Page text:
Eastern Edge Robotics, a group composed of Memorial University students enrolled in science, technology, and engineering disciplines, will be competing for the 12th consecutive year in the Marine Advanced Technology Education (MATE) Center’s 13th Annual International Student ROV Competition.
Memorial’s team placed first in 2005, 2006 and 2008 during previous competitions.
Teams from around the globe will be in Alpena, Mich., from June 26-28 to showcase their remotely operated vehicles (ROV), a type of underwater robot designed to accomplish specific mission tasks related to real-life scenarios.
The theme for this year’s competition focuses on the importance of preserving shipwrecks in Shipwreck Alley, a stretch of treacherous water in North America’s Great Lakes. The competition primarily revolves around the role that ROVs play in the surveying, diagnostics, and preservation of wreck sites. Over two hundred ships are known to have been claimed in the area, resulting in it becoming one of North America’s best preserved collections of historically significant shipwrecks. The protection of these sites is important in the preservation of North Atlantic marine heritage.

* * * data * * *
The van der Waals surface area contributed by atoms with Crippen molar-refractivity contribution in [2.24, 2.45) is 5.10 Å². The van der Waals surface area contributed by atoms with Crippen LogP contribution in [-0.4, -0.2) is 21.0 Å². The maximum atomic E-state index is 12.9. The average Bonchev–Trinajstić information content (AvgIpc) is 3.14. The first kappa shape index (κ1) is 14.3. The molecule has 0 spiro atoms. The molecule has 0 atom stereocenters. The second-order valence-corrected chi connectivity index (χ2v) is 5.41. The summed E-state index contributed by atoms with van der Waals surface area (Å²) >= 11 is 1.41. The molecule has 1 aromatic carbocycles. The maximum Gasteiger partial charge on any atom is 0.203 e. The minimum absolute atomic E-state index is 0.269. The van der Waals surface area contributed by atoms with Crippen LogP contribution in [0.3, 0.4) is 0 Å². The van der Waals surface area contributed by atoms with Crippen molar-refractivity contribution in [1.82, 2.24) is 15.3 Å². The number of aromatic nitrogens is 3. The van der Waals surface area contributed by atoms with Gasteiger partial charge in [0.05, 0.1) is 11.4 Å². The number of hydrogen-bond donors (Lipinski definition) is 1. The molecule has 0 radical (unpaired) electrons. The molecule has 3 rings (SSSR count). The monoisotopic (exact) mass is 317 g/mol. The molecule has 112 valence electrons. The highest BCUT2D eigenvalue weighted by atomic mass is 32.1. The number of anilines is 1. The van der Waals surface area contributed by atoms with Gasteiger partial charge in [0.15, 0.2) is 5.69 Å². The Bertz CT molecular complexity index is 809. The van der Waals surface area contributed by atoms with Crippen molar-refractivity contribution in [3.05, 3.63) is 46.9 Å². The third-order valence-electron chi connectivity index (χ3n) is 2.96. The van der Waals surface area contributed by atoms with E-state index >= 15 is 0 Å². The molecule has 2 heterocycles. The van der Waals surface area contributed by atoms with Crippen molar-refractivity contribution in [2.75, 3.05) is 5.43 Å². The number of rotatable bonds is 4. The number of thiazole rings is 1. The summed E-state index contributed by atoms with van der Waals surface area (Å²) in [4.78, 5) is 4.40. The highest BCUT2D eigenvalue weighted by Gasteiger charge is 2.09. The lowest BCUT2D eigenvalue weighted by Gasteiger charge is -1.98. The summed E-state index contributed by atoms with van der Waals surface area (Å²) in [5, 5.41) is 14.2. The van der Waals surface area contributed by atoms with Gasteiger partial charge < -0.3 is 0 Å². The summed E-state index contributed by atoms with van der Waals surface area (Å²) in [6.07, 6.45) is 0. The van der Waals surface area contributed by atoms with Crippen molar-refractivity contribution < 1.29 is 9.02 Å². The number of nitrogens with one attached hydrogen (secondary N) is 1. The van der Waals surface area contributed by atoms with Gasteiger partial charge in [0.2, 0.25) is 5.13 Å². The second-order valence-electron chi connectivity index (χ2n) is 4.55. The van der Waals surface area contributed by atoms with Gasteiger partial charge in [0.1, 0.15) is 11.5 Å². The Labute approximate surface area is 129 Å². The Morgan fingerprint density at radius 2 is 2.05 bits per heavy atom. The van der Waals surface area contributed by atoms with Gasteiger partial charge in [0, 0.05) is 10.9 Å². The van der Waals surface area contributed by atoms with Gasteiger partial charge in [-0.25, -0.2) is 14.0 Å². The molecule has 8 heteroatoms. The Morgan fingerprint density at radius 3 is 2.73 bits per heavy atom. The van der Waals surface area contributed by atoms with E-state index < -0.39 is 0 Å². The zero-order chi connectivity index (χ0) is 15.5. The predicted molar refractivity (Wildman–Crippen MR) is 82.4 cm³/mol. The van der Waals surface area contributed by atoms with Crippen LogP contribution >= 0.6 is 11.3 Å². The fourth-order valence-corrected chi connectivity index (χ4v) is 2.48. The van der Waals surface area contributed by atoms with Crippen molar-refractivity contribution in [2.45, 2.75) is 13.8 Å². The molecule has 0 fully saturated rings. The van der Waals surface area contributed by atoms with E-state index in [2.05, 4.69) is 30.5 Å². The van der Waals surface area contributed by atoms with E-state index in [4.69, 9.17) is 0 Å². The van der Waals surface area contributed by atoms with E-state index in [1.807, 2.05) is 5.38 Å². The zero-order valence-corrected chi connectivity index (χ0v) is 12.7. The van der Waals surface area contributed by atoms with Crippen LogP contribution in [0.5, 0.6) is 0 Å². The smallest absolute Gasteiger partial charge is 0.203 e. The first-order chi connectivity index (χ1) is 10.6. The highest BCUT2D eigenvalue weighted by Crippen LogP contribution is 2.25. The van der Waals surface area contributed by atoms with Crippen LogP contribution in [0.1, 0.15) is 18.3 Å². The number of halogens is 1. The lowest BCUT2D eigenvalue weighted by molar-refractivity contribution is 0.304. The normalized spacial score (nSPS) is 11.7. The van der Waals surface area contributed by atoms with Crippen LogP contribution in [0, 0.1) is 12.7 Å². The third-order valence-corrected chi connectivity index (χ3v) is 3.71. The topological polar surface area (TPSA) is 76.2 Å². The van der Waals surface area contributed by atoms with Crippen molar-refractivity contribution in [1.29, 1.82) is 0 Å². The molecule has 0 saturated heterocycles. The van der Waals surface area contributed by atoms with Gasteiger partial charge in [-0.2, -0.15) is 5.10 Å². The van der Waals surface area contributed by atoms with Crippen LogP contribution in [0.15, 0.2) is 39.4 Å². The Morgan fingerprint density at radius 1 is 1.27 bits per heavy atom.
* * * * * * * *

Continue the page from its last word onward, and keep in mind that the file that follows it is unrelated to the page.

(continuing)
Teams will participate in mission tasks, piloting their ROV to survey the site of a simulated shipwreck. Tasks include the evaluation of the wreck to determine the ship’s home port and the observation and collection of marine growth, among others. In addition to being evaluated for the mission, teams must also prepare an engineering report, make a presentation to a panel of judges and create a poster display. In order to accomplish this, teams are encouraged to replicate an engineering firm where students assume the roles of entrepreneurs.
“These projects allow students to gain hands on exposure to how projects are developed, managed and marketed in industry,” said Kyle Doody, CEO, Eastern Edge Robotics. “This provides a unique opportunity that will allow them to become an effective member of a team and excel in the workforce.”
Press Release, June 20, 2014; Image: MATE